Manufacturers and Companies Are Struggling with Conflict Minerals ReportingManufacturers and Companies Are Struggling with Conflict Minerals Reporting
June 22, 2015
When the Dodd-Frank Wall Street Reform and Consumer Protection Act was signed into law in 2010, the US Securities and Exchange Commission (SEC) was allowed to create rules mandating manufacturers doing business in the US to disclose their use of so-called "conflict minerals." These minerals are used to produce tantalum, tin, tungsten, and gold -- known collectively as "3TG" and widely used in electronic components. Many originate from the Democratic Republic of Congo (DRC) and surrounding warlord- and militia-ravaged countries.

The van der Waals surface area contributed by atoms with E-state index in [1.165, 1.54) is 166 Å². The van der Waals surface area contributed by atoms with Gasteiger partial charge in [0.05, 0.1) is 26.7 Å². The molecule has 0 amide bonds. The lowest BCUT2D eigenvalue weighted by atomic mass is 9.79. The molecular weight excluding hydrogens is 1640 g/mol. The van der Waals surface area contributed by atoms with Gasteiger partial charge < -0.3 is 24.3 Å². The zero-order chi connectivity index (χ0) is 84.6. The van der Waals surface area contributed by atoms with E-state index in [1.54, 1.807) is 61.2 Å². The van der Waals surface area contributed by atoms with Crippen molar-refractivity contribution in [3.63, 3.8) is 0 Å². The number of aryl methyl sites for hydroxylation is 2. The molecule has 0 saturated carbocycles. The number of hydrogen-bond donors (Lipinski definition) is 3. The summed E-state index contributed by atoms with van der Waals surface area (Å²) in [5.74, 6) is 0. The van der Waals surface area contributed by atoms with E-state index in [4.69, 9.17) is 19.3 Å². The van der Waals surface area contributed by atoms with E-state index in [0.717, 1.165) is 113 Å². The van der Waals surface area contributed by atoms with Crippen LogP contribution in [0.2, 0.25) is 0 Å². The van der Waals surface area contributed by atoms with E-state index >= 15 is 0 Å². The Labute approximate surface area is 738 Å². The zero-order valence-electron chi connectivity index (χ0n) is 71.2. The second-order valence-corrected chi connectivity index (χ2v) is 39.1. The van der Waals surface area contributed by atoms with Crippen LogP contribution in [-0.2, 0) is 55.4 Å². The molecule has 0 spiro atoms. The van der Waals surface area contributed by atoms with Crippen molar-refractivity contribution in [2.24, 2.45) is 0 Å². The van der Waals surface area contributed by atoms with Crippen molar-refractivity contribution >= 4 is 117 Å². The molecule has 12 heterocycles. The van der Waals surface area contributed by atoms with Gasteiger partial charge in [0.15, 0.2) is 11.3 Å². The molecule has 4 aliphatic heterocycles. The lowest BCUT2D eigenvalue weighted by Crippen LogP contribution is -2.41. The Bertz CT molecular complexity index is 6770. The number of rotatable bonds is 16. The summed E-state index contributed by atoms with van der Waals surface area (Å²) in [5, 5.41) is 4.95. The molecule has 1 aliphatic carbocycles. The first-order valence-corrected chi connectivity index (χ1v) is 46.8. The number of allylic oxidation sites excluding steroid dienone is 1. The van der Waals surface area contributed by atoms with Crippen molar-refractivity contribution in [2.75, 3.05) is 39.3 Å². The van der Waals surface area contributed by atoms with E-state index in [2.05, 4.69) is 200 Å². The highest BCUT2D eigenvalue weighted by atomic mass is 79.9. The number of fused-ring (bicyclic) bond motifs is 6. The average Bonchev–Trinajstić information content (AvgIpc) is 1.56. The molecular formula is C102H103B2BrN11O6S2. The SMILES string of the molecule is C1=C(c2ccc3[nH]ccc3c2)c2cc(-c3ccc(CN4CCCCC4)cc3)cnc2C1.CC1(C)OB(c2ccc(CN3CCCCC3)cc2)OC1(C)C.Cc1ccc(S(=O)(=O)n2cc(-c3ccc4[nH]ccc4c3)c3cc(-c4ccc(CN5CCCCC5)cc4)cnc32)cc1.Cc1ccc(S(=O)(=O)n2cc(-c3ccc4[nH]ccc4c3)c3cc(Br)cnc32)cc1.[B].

In attempts to weed out illicit 3TG trade and funding to the warlords and their violent causes, the US does not outright ban conflict mineral use, but it believes the public SEC filings will discourage companies from using DRC-region sources, encourage them to take action on their supply chains, and (over the long term) spawn alternative materials. To meet this year's deadlines, companies submitted their reports to the SEC by June 2.
To avoid detection, local mining interests in the DRC have been known to smuggle the minerals to smelters in neighboring countries, making it extremely difficult for manufacturers sniffing their trail. According to Charles Riepenhoff, managing director of KPMG's Forensic Advisory Services, the long and complex nature of the supply chain is proving to be a formidable barrier to compliance.
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